But at City Hall, the co-founders are finding, it’s tough to line up allies on a project that is, in itself, homeless.

For instance, in the office of District 9 Supervisor David Campos, who wrote the ordinance the board passed April 12 “declaring the existence of a shelter crisis in San Francisco” and is calling for six new Navigation Centers on city-owned property, his aide, Carolyn Goossens, told The Extra that as far as Saint Francis Village goes, they would have “no comment at this time, until we have more details.”

Downstairs at the office of HOPE, Director Sam Dodge, who’s also met with Fisher and Weiss, told The Extra, “It’s tough. It needs to be thought through. There is a myriad level of code and inspection agencies — fire, health, building code, there’s more — that are not able to simply be told, that can’t just be ignored. And for good reasons.

“They are pretty focused on being outside,” he continued, “and for a lot of things I wonder if running water, electricity, the potential for heat” warrant more consideration.

“They are talking about this for five people. It’s really primed to be a church property, either a church basement or space that they have.”

Churches do have an advantage over the private sector, in that they’re free of some legal constraints other types of organizations would face.

The Seattle tiny village in action | Photo: Low Income Housing Institute

In Seattle, for instance, which now operates 10 “transitional encampments” serving about 450 people, about 20% of that city’s homeless population, a church’s generosity was key to getting the program started.

“A church has the right to do this because it’s protected under the Constitution, the right to provide sanctuary,” Cynthia Roat, president of Greater Seattle Cares, told The Extra.

That was a key in Seattle, where the concept of “transitional encampments” is well-established. They got their start in 1990 when the Immaculate Conception Church’s offer of space for a shelter helped resolve a dispute around a tent city that had formed near the Kingdome after the Goodwill Games.

Last year, Seattle passed legislation written by Mayor Edward Murray to sanction three little-house camps for up to a year, with a possible year’s renewal, to serve up to 100 people each.

Saint Francis Village organizers are hopeful that having mobile housing structures may provide some freedom from building codes, as has proved the case in Ventura, which operates a similar program.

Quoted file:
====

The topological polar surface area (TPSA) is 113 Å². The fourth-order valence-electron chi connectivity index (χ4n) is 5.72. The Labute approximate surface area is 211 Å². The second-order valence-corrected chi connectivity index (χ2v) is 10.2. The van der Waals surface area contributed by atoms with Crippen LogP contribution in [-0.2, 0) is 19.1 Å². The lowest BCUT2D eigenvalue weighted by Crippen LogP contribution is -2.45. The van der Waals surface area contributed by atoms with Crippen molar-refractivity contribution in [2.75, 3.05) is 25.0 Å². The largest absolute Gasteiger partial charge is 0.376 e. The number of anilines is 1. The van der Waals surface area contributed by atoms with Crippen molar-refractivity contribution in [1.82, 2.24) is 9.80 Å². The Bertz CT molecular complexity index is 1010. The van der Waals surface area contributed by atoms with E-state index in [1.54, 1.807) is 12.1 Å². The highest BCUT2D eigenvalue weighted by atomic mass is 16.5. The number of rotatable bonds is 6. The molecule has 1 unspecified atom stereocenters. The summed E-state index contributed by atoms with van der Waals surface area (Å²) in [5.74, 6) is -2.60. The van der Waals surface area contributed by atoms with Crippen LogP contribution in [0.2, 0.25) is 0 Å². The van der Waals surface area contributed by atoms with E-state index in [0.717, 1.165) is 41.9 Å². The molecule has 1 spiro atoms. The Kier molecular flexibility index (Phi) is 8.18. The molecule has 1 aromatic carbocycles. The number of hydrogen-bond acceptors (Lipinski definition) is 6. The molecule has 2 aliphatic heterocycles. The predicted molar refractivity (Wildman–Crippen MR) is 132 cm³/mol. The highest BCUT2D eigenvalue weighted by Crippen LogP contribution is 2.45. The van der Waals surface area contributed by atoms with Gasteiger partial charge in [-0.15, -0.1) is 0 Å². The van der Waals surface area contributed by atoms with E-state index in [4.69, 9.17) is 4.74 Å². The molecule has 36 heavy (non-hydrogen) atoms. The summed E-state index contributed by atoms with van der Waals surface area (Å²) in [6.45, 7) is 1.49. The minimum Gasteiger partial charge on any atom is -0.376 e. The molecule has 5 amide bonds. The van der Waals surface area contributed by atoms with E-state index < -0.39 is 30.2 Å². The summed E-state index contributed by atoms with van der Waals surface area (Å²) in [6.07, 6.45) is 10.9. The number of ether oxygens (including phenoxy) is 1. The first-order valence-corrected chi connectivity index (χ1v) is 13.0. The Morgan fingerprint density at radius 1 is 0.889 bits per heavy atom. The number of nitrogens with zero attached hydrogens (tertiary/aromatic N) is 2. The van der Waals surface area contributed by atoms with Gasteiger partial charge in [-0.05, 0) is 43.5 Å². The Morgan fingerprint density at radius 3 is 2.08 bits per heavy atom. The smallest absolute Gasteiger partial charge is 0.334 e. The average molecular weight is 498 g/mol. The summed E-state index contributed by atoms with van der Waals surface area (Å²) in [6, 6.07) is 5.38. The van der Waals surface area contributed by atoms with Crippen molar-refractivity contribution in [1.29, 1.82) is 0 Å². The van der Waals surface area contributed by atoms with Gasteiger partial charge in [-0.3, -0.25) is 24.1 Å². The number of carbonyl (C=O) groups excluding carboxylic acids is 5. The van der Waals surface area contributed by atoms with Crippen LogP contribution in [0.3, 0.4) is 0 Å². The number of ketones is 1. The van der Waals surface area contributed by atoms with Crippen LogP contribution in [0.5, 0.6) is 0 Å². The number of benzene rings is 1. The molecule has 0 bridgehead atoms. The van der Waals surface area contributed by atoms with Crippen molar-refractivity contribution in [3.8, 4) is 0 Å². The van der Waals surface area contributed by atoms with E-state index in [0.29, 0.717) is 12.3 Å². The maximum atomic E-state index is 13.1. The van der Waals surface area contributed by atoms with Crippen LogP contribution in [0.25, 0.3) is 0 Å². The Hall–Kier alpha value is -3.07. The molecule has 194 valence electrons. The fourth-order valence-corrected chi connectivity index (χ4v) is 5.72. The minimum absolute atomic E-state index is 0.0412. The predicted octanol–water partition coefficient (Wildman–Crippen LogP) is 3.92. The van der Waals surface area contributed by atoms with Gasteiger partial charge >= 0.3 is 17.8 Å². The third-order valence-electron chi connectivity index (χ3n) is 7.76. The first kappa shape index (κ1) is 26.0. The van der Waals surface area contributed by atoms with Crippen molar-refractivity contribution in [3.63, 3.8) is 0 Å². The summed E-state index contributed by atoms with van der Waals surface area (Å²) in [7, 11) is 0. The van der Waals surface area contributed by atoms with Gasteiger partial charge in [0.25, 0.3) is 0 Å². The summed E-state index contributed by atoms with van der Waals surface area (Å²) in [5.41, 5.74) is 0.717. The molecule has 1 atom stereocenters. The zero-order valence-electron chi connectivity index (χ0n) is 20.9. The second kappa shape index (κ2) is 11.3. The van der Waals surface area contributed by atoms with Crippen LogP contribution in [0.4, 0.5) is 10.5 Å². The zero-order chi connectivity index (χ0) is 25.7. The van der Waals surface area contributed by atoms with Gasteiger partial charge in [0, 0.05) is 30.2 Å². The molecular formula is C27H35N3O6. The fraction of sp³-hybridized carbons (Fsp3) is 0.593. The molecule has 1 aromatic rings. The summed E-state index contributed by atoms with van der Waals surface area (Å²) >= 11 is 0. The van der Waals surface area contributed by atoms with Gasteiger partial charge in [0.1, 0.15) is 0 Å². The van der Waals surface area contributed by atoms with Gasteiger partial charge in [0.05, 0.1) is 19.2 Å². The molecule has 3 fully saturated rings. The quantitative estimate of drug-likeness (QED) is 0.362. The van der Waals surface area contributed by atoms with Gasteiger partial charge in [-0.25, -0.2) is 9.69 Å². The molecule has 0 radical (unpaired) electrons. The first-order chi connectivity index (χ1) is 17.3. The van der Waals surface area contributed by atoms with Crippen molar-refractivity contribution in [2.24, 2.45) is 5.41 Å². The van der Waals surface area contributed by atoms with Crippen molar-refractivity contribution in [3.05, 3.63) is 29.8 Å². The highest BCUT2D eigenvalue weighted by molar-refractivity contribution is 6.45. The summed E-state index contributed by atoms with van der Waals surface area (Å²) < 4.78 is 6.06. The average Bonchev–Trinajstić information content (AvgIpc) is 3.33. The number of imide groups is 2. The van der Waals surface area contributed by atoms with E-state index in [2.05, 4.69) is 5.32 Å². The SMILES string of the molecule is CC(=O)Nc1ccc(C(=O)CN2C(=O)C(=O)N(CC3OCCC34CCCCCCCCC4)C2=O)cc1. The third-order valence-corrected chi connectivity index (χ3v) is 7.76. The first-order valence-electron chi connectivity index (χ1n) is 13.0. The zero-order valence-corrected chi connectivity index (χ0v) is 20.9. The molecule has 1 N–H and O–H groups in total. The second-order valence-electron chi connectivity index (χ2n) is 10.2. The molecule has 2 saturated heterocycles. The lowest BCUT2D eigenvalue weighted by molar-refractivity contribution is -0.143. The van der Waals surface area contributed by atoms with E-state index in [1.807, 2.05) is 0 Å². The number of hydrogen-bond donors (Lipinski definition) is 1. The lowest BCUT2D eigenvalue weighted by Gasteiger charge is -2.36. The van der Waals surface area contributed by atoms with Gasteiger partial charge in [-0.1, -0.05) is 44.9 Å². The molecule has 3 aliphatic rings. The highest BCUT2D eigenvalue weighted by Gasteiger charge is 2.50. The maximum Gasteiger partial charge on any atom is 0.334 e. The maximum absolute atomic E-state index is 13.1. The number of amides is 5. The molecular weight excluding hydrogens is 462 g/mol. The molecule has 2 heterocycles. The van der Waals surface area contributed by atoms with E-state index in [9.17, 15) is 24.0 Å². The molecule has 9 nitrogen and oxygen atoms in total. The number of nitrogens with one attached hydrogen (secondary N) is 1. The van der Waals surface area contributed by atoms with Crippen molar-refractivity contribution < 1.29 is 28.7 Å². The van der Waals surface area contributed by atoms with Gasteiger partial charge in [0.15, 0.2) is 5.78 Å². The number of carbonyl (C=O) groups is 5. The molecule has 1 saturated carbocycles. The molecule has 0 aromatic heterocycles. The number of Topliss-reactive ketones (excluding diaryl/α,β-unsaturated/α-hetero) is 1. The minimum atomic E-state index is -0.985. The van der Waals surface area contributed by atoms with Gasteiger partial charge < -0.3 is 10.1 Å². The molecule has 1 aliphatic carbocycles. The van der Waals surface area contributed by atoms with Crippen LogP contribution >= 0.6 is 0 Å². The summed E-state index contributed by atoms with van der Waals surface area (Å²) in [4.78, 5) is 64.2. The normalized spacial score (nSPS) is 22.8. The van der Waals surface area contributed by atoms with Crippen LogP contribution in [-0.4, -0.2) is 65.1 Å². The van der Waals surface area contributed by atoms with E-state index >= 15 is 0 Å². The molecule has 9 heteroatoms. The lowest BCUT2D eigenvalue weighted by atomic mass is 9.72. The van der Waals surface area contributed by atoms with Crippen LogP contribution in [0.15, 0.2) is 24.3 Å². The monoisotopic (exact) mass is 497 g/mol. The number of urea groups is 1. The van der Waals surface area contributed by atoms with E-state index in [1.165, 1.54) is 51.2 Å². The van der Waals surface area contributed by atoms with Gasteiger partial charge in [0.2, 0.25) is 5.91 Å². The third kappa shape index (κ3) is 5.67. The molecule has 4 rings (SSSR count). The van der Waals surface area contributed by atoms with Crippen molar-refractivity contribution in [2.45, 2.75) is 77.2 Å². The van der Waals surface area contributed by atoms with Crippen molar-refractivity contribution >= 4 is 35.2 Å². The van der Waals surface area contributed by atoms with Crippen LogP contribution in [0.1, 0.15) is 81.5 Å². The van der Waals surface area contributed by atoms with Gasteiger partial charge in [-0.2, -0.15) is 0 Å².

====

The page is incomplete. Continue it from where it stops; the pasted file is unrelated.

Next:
But in San Francisco, their slideshow points out that Police Code Sec. 97 bars the use of vehicles for human habitation on public property such as residential neighborhood streets.

In Seattle, however, accommodations have been made. Weiss and Fisher are hoping that keeping their structures mobile will make them eligible for similar leniency if they can’t get around that regulation by setting up on private property.

This prototype of a Saint Francis Village structure to temporarily house the homeless was built on a base of two wooden pallets. The design includes a window, locking door, a fold-up desk and shelving. | Photo: Ken Fisher

Another key question is what sort of documentation is needed to assure landowners who might be willing to offer their property for a Saint Francis Village pilot program that doing so would be permissible in the city’s eyes.

So far, their efforts to do things strictly by the book, Weiss says, have been frustrated by a lack of buy-in at No. 1 Dr. Carlton B. Goodlett Place.

“That’s the real story,” she told The Extra. “It’s doable if we’re able to get the city to be a partner.”

“I’ve got a lot on my plate,” Dodge admitted. “I don’t have lots of open land at my disposal. We are working diligently to open two more Navigation Centers, four more buildings with supportive housing.”

But, he said, “Whenever we bring on extra supply, it really would be utilized. It really is evident to me that there is a strong demand for shelter.”

Weiss says that, in a city where many are seeing declining membership, she's so far been unable to find a church that has appropriate space available, “especially if it means giving up parking space for Sunday.”

But she’s gotten Lava Mae, which provides mobile shower facilities, on board with her project and expresses confidence in her ability to raise private donations and sufficient volunteer muscle to make it all happen once she gets a green light.

“No matter where they (Saint Francis Village) go, they’ll get pushback from the community,” Kelly Cutler, of the Coalition on Homelessness, told The Extra.

“It’s very rare, kind of unheard of, a ‘welcome.’” Weiss says that since the November election she’s been spending from a quarter to half of her time advancing the Saint Francis Village vision.

She and Fisher have raised $5,000. In Noe Valley, not far from the JungleStairs project, Fisher’s residence is doubling as a construction space for a prototype of the small homes the co-founders of Saint Francis Village hope to provide (see photos). As of press time,it’s taking shape, but it still lacks wheels.